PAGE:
Be careful with what you post.
For Eva Evans, posting pictures to social media sites such as Instagram and Facebook isn’t just a way to share photographs with friends. It’s a way to create her identity.
“You have a whole online presence that can be entirely different from who you really are,” said Evans, a sophomore at the University of Vermont. “It gives a false sense of control in that aspect because it allows you to create a ‘cover’ to be read by.”
Evans, like many other college students, uploads pictures online to construct the identity that she wants her friends to see. However, she admits that any images she uploads will become “accessible and uncontrollable,” since she has no control over where those images end up. The picture of herself that she creates for her friends is shown to the world as well.
Last weekend, Heisman Trophy winner Johnny Manziel stirred controversy by posting an Instagram picture of himself holding wads of cash with the caption “casino ballin.” He later deleted the photo from Instagram, but it remains public on various websites. Manziel didn’t do anything illegal — as he noted on Twitter, he was over 18 and in a legal casino — but some fans believed the photo showed bad taste. Although the photo may have boosted Manziel’s popularity in his social group, the image wasn’t limited to just friends.
Laura Portwood-Stacer, assistant professor of media, culture, and communication at New York University, has seen a similar trend among her students.
“Based on what my social media students are telling me in my classes, they are not thinking as much as they should about how their pictures might be used,” she said. Portwood-Stacer also said she thinks that most people assume others will use their online photos in the same way that they use them, by “checking out their friends and acquaintances and maybe passing a bit of social judgment.”
“I am guilty of thinking about how cool it would be to be the first person to share a photo from a memorable event,” said Ritika Shah, a sophomore at University of Ohio. “Sometimes I even take photos simply for the purpose of documenting them online.”
However, people outside of a student’s social group can often get access to personal images shared online. Even if students do pay attention to how others might be able to use their photos, the privacy guidelines on sites such as Instagram are often confusing and unclear.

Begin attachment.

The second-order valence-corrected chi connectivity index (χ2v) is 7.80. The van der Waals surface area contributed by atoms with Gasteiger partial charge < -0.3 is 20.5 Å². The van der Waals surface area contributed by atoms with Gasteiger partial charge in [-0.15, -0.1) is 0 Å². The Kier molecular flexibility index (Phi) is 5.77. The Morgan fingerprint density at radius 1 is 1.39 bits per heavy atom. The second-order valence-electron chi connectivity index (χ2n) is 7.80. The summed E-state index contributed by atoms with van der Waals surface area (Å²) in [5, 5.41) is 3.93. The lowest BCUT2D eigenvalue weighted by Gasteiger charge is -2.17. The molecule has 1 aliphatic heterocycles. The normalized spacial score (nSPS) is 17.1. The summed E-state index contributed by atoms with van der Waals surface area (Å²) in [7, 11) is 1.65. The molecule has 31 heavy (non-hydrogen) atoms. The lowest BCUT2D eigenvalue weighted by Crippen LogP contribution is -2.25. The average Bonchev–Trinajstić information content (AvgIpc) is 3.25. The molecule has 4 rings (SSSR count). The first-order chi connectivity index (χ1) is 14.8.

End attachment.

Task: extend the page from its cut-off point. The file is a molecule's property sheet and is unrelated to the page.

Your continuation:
“There is no satisfying general answer as to what the basic privacy rights are for social media users,” said Woodrow Hartzog, assistant professor of law at the Cumberland School of Law at Samford University. Privacy policies, he added, “rarely match user expectations” and users can easily find others’ information online.
“It is no surprise that potential employers, admissions officers and even potential friends or romantic partners rely on social media information to make determinations about a person’s reputation,” Hartzog said. Along with co-researcher Fred Stutzman, Hartzog has identified a middle-ground of privacy known as “obscurity,” in which information is shared with others online but is unlikely to be discovered by third parties. For example, students might share a picture of themselves drinking alcohol with friends, and not intend that picture to be seen by a college admissions officer. However, privacy law is still struggling to deal with this “obscure” ground of privacy.
New ways to share images online are emerging constantly — the new iPhone app Snapchat allows users to send an image that self-destructs in a few seconds — and rules of social media are still unclear. Pictures in casinos and pictures at parties are meant for friends, but shared with thousands. “It’s an insanely complex world that I don’t know our generation (or anyone) has fully realized yet,” Evans said.
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